But I was really wondering about the role of counseling practitioners in looking at and perhaps helping shape the overall learning experiences of all students in a particular school.
We’ve known for decades about the “stress culture” in which many students flounder as they strive to meet the expectations put upon them by families, teachers, schools, peers, and themselves. We know that the school experiences of many students from minoritized communities are even more stressful. We even know that sometimes this stress can be fatal. Initiatives like Challenge Success, Making Caring Common, and even specifically “academic/curricular” initiatives like the Mastery Transcript and the Independent Curriculum Group (now a part of One Schoolhouse) cite stress culture and classroom and institutional inequities as part of their raisons d’être.
In a handful of schools, it seems, there is a role for the counselor(s) in guiding students’ overall academic environments. Sometimes this is about generalizing from the experience of individuals in crisis to offer feedback to academic leadership on “the state of the school,” mental health-wise; schools with structures that promote this are to be commended.
In my delvings I also reached out to a past student, now a therapist-educator and a former modern language teacher, school counselor, and DEIBSJ professional in several independent schools. In some current work that she is doing to develop a vlog-type platform offering practical advice from a “GenX Auntie” persona to Millennials and Gen Zers, my student touched upon something that struck me powerfully: that “critical thinking” is a social-emotional life skill with ubiquitous application and not just a set of functional academic and practical algorithms.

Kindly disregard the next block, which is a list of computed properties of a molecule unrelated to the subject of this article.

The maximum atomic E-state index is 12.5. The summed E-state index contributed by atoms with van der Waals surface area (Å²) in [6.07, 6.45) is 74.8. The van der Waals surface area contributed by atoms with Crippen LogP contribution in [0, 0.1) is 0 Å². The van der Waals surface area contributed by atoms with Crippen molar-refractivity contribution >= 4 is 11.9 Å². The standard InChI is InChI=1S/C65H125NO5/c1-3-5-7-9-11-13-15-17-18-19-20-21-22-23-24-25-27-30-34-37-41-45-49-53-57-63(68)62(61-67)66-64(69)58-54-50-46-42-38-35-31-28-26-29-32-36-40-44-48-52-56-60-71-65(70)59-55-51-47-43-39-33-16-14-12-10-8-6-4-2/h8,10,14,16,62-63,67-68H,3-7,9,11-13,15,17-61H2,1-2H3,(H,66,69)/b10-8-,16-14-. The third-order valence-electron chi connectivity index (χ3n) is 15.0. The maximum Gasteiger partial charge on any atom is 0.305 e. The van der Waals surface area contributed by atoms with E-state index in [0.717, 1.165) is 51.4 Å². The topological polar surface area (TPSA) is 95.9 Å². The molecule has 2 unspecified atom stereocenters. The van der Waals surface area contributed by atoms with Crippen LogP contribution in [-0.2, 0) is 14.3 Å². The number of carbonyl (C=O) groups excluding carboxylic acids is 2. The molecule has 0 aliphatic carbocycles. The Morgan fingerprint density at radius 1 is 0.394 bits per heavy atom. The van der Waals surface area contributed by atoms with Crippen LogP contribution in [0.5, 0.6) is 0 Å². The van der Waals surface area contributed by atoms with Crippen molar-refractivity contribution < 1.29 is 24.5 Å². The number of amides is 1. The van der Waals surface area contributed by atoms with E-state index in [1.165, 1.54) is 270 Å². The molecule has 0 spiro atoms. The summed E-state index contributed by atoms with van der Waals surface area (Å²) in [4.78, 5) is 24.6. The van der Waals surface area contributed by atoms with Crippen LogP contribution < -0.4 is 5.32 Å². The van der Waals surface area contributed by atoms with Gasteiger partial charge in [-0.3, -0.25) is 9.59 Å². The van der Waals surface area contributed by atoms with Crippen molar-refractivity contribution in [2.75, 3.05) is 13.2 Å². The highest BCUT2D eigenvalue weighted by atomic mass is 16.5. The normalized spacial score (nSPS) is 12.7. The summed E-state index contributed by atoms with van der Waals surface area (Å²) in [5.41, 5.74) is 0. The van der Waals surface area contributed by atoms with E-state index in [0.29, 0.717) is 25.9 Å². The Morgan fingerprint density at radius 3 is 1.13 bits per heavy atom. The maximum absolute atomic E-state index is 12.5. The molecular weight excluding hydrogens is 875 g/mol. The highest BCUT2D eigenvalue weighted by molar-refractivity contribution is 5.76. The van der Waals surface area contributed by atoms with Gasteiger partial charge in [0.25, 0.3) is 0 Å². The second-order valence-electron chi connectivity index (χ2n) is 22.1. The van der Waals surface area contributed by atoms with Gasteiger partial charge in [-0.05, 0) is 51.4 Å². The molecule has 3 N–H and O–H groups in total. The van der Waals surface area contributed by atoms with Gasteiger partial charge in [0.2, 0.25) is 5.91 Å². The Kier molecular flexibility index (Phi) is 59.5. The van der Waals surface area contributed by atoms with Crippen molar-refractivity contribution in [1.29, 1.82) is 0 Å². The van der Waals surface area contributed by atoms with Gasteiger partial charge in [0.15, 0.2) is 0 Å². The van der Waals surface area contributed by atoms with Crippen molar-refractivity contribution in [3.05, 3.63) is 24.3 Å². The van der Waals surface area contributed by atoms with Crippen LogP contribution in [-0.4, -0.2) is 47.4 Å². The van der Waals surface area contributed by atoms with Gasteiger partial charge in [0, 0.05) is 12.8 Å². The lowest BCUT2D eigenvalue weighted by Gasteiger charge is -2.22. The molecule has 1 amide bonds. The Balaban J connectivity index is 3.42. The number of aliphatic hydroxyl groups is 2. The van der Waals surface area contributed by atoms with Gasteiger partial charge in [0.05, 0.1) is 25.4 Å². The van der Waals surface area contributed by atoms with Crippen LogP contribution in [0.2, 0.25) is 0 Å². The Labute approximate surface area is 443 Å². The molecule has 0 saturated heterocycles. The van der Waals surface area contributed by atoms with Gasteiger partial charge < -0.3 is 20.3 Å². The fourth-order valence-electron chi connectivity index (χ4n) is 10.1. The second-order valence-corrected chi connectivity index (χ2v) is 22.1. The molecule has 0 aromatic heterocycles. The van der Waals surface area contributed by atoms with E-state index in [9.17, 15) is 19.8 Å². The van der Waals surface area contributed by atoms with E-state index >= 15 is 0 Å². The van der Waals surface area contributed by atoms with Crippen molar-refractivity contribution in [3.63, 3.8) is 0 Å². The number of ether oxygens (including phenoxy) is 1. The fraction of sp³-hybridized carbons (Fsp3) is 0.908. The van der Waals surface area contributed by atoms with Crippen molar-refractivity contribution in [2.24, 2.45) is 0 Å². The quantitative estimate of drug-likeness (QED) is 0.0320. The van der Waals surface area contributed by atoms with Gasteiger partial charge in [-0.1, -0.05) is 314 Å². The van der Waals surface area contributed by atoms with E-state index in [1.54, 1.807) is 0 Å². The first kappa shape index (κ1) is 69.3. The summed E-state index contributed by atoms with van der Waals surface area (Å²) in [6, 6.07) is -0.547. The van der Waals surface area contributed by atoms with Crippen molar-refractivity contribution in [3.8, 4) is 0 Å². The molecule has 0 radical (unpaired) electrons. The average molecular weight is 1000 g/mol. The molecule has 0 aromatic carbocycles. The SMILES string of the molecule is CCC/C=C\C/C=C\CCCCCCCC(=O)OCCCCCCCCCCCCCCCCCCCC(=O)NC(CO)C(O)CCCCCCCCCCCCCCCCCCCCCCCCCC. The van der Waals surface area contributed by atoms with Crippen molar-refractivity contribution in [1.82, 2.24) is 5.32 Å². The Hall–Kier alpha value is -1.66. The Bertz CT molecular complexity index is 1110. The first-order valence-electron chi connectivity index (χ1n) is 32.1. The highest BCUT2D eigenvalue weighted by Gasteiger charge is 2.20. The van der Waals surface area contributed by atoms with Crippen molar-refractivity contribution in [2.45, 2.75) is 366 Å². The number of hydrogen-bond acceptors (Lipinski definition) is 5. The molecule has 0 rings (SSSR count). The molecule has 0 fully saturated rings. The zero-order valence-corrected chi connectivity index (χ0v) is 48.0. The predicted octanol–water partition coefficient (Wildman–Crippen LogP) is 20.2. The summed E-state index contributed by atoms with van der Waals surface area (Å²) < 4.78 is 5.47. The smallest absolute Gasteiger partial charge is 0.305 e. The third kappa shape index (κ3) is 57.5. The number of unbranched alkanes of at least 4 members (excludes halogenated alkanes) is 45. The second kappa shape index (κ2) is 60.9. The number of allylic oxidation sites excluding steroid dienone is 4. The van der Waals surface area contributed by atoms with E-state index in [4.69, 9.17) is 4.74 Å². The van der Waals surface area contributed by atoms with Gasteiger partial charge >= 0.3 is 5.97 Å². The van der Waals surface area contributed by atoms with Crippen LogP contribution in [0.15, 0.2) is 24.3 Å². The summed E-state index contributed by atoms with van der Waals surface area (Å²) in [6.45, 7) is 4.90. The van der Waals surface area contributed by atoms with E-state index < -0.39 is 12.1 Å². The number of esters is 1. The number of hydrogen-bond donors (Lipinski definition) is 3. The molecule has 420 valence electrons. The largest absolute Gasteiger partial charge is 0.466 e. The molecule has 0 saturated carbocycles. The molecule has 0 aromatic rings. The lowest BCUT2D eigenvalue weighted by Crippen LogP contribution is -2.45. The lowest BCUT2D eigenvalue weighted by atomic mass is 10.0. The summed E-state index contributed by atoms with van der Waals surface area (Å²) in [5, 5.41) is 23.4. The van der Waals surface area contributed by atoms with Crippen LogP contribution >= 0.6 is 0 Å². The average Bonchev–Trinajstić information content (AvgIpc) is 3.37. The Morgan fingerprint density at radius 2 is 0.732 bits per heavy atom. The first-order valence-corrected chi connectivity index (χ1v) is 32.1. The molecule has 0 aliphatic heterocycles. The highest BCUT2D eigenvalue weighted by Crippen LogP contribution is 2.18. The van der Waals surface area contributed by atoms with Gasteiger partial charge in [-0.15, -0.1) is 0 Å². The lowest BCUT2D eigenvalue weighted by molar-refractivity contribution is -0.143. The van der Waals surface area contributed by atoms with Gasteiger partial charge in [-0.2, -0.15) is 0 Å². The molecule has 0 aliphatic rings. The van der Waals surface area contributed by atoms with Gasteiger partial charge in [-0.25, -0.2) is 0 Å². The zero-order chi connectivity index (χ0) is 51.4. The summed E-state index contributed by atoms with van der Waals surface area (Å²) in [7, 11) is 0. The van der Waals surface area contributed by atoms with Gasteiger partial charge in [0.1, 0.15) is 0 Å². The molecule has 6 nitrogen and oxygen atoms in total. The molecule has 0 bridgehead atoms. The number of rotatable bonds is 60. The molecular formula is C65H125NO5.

In her formulation, critical thinking is essential to the process of making good human decisions. The important critical thinking that we do, and should be doing all the time, lies at the deepest intersections of self-awareness and situational awareness that encompass all things human and humane: “Wait! If I think about this more carefully I might be able to make a kinder decision?”
This model ought to be the core of everything we do as educators. We must never lose sight of the fundamental, inevitable linkage between the “critical thinking” skills educators and institutions like to talk about and the emotional and social environments our students will inhabit until they die. I had just never heard anyone make that connection so explicitly before; generally when educators are talking about critical thinking as a “lifelong learning” skill (or better, habit of mind or disposition), the implied focus seems mostly to be on choosing the right person to vote for, the legitimacy of one website over another, or how to create the most effective sales plan for the company. Critical thinking is generally divorced from the perspectives humans must develop or decisions they must make relative to the social-emotional or ethical/moral sides of things, except in political, civic, or practical ways.
Critical thinking in its fullest expression is about understanding and parsing our own values and feelings and knowledge in the human situations and contexts in which we find ourselves—in order to be better, kinder, more emotionally generous and curious human beings. Sure, it’s a handy process for interpreting a poem, understanding the causes of a war, doing a proof in geometry, or analyzing a substance in science class, but it’s not just an academic or instrumental tool. It’s at the heart of achieving our potential as Homo sapiens, the hominid critter that has adapted thinking, discerning, and learning in order to sustain its own evolution. (I know that this invites further critical thinking about how that evolution seems to be going in 2022, but that’s another topic.)